# Transformation of acceleration between two reference frames

hello

i want to derive the Transformation of acceleration between two reference frames
i searched in internet and found a book but i dont understand just one step

i attach a picture so you can see what i found in the internet

my problem is eq. (1.10) \begin{align}du=\frac{dU}{\gamma ^{2}(1-U\frac{v}{c^{2}})^{2}}\end{align}
how did he get this factor
can you please give me a tip

thank you very much

#### Attachments

Bill_K
There's a misprint. Calculus rule is d(x/y) = (y dx - x dy)/y2 where x = U - v and y = 1 - Uv/c2, so the first denominator in Eq.(1.10) should be (1 - U v/c2)2. The numerator is dU(1 - v2/c2), which reduces to dU(1/γ2).

• 1 person
where is this misprint? is it the first denominator? the square is missing right?
my problem is this gamma in eq 1.10 how did he get it? i dont understand it
also the next step with gamma
can you show me how to get it?
thank you

where is this misprint? is it the first denominator? the square is missing right?
my problem is this gamma in eq 1.10 how did he get it? i dont understand it
also the next step with gamma
can you show me how to get it?
thank you

There are TWO errors, not one in the book:

$$dU=\frac{dU(1-Uv/c^2)-(U-v)(-dUv/c^2)}{(1-Uv/c^2)^2}$$

The final result is correct, the derivation is riddled with errors.

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xox thank you for your answer but im sorry you are wrong
the positive sign is wrong. it must be negative
therefore the only one error is the square in the denominator

but this is not my problem. i just want to know how to get the next step with gamma square.
hope you can help me

xox thank you for your answer but im sorry you are wrong
the positive sign is wrong. it must be negative
therefore the only one error is the square in the denominator

but this is not my problem. i just want to know how to get the next step with gamma square.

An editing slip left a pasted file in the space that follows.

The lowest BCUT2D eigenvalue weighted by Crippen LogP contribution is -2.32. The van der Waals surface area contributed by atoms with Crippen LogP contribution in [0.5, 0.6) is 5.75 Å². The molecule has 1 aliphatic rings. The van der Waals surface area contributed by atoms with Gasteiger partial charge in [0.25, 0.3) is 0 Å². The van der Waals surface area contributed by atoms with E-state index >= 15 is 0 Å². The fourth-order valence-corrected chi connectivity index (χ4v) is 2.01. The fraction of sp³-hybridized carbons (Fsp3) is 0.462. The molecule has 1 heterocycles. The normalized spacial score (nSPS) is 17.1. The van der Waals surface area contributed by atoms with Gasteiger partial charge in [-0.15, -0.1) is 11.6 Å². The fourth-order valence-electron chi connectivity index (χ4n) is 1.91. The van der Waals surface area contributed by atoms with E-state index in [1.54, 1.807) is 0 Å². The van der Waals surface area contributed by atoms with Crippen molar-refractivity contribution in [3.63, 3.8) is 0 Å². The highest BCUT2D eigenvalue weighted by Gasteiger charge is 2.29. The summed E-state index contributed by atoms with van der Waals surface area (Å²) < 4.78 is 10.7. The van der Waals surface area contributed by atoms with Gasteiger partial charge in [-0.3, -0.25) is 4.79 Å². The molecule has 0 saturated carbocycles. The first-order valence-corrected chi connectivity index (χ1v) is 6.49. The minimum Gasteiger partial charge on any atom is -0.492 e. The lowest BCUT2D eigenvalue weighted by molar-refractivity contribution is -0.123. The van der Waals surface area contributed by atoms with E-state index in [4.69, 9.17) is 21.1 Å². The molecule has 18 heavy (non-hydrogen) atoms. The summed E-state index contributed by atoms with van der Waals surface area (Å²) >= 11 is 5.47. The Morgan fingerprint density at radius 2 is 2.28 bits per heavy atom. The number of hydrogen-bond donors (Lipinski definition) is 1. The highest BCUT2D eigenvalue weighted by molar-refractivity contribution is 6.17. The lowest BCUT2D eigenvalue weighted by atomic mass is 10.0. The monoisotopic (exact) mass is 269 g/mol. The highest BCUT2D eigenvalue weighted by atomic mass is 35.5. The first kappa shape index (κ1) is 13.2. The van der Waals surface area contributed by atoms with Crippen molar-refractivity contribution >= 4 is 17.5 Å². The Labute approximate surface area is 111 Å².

hope you can help me

There are TWO minus signs, they indeed cancel each other, so I was a little pedantic.

$$du=\frac{dU(1-Uv/c^2)-(U-v)(-dUv/c^2)}{(1-Uv/c^2)^2}=\frac{dU(1-v^2/c^2)}{(1-Uv/c^2)^2}$$

But $$1-v^2/c^2=\frac{1}{\gamma^2}$$

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• 1 person
yes you are right
sorryyyy

this gamma confused me xD

yes you are right
sorryyyy

this gamma confused me xD

You are welcome!

xox
thank you very much. i get it
so now i have to divide both sides by dt to get du/dt=a
but again with this gamma. eq 1.11 i dont understand it

xox
thank you very much. i get it
so now i have to divide both sides by dt to get du/dt=a
but again with this gamma. eq 1.11 i dont understand it

OK, let's help u a little more:

We agree that:
$$du=\frac{dU}{\gamma^2(1-Uv/c^2)^2}$$

Now,

$$dt=\gamma(dT-dXv/c^2)$$

Therefore:

$$a=\frac{du}{dt}=\frac{dU}{\gamma^3(1-Uv/c^2)^2(dT-dXv/c^2)}=\frac{dU/dT}{\gamma^3(1-Uv/c^2)^2(1-dX/dTv/c^2)}=\frac{dU/dT}{\gamma^3(1-Uv/c^2)^3}=\frac{A}{\gamma^3(1-Uv/c^2)^3}$$

If $u=V$ then $a=\gamma^3A$

thank you i got it finally
thank you very much

thank you i got it finally
thank you very much

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